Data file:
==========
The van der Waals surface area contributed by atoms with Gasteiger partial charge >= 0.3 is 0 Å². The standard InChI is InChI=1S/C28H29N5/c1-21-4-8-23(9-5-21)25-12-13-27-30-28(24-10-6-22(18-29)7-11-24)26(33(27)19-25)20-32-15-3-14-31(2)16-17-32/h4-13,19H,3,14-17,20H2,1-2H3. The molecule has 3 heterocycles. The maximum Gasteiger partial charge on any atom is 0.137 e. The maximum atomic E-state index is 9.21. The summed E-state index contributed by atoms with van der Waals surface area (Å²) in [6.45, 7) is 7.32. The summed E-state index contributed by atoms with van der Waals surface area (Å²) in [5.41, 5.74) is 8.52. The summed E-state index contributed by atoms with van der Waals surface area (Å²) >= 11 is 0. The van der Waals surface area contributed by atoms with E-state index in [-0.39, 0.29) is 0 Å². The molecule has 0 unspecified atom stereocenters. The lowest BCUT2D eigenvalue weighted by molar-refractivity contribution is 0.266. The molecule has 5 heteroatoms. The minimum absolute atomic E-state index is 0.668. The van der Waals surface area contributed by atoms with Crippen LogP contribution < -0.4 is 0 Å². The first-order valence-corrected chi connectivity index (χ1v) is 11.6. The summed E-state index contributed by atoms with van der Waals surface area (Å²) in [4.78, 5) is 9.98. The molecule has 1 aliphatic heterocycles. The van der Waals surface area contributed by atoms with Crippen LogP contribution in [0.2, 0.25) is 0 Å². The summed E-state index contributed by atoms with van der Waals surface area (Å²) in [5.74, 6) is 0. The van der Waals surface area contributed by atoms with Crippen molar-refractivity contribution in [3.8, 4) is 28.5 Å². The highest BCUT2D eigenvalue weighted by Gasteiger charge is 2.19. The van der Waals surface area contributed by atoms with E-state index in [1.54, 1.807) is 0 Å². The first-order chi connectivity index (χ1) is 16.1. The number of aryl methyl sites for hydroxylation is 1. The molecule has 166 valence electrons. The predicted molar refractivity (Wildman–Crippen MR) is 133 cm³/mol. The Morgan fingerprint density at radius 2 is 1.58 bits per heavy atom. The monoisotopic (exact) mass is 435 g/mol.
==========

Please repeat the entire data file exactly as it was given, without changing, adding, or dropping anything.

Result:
The van der Waals surface area contributed by atoms with Gasteiger partial charge >= 0.3 is 0 Å². The standard InChI is InChI=1S/C28H29N5/c1-21-4-8-23(9-5-21)25-12-13-27-30-28(24-10-6-22(18-29)7-11-24)26(33(27)19-25)20-32-15-3-14-31(2)16-17-32/h4-13,19H,3,14-17,20H2,1-2H3. The molecule has 3 heterocycles. The maximum Gasteiger partial charge on any atom is 0.137 e. The maximum atomic E-state index is 9.21. The summed E-state index contributed by atoms with van der Waals surface area (Å²) in [6.45, 7) is 7.32. The summed E-state index contributed by atoms with van der Waals surface area (Å²) in [5.41, 5.74) is 8.52. The summed E-state index contributed by atoms with van der Waals surface area (Å²) >= 11 is 0. The van der Waals surface area contributed by atoms with E-state index in [-0.39, 0.29) is 0 Å². The molecule has 0 unspecified atom stereocenters. The lowest BCUT2D eigenvalue weighted by molar-refractivity contribution is 0.266. The molecule has 5 heteroatoms. The minimum absolute atomic E-state index is 0.668. The van der Waals surface area contributed by atoms with Crippen LogP contribution < -0.4 is 0 Å². The first-order valence-corrected chi connectivity index (χ1v) is 11.6. The summed E-state index contributed by atoms with van der Waals surface area (Å²) in [4.78, 5) is 9.98. The molecule has 1 aliphatic heterocycles. The van der Waals surface area contributed by atoms with Crippen LogP contribution in [0.2, 0.25) is 0 Å². The summed E-state index contributed by atoms with van der Waals surface area (Å²) in [5.74, 6) is 0. The van der Waals surface area contributed by atoms with Crippen molar-refractivity contribution in [3.8, 4) is 28.5 Å². The highest BCUT2D eigenvalue weighted by Gasteiger charge is 2.19. The van der Waals surface area contributed by atoms with E-state index in [1.54, 1.807) is 0 Å². The first-order chi connectivity index (χ1) is 16.1. The number of aryl methyl sites for hydroxylation is 1. The molecule has 166 valence electrons. The predicted molar refractivity (Wildman–Crippen MR) is 133 cm³/mol. The Morgan fingerprint density at radius 2 is 1.58 bits per heavy atom. The monoisotopic (exact) mass is 435 g/mol.